Jenner, Edward (1749–1823)

Jenner's first vaccination

Jenner carries out the first inoculation on an eight-year-old boy.

In the dirty streets of old towns diseases spread quickly

In the dirty streets of old towns diseases spread quickly.

Edward Jenner was an English physician who pioneered the science of immunology. Jenner's inoculation of a boy against smallpox showed the effectiveness of vaccination as a life-saving medical technique.


Edward Jenner


The scourge of smallpox

Until 200 years ago smallpox was the most dreaded disease in Europe, after the plague. At the beginning of the eighteenth century more than half a million people died of smallpox every year in Europe and many more in Asia. In Britain one out of every 13 people in each generation died, and those who survived were disfigured for life by the marks or pocks left by the pustules which appeared all over the face and body during the illness. Other effects of smallpox were blindness and deafness. Smallpox was highly contagious and people could catch it simply by touching any part of the body or even the clothes of a smallpox sufferer.


Early immunizations

In ancient times people had observed that if a person recovered from smallpox, he or she never had it a second time. It made them conclude that if patients could recover, the illness could exist in a mild form. It was therefore advisable to get infected through contact with people who were suffering from the light form, since, as an individual could not get smallpox twice, that person would have a lifetime immunity from it. The first to practice this type of immunization were the Chinese in the 6th century AD. They dressed their children in the clothes of the sick people suffering from a mild form of the disease.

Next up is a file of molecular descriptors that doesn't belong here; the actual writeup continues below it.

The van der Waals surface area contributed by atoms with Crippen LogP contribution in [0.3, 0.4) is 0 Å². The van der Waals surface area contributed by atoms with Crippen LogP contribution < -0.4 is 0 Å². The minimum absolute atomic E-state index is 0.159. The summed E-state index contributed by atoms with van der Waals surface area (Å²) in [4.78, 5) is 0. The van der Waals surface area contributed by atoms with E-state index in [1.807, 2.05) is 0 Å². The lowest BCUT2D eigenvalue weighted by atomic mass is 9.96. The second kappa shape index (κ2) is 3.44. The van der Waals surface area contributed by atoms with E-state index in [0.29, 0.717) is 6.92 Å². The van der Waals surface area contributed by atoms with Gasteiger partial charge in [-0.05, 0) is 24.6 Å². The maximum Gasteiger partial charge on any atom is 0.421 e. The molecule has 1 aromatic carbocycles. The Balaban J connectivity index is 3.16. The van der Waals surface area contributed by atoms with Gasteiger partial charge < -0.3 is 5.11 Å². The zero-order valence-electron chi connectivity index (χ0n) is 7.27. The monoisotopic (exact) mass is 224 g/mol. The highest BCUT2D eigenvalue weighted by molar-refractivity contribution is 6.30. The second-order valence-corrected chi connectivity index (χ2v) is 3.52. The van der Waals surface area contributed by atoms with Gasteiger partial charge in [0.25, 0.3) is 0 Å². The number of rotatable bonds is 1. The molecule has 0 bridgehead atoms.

In Europe the usual method of immunization was called inoculation. Doctors would draw off fluid from the pustules of a person suffering from smallpox, dip a needle into it, and then prick their patients. Inoculation was first introduced into England early in the 18th century by Lady Mary Wortly Montagu, the wife of the English ambassador to Turkey. Lady Montagu, whose beauty had been marred by smallpox, saw Turkish doctors inoculating their patients, giving them a mild form of the disease from which they nearly always recovered. She had her six-year-old son inoculated successfully and returned to England full of enthusiasm for the new treatment. But doctors quickly realized that inoculation had its dangers. The illness which resulted from it was not always mild, and was sometimes fatal. For every 300 people inoculated, at least four died, and those who had not been inoculated were continually exposed to infection.


Jenner himself, as a boy of eight, endured six weeks of being bled, purged, and half-starved, the preliminaries to inoculation, and never forgot the experience.


Jenner's breakthrough

Jenner was born in Berkeley, Gloucestershire, the son of the local vicar. At the age of 14, he was apprenticed to a local surgeon and then trained in London. In 1772, he returned to Berkeley and spent most of the rest of his career as a doctor in his native town.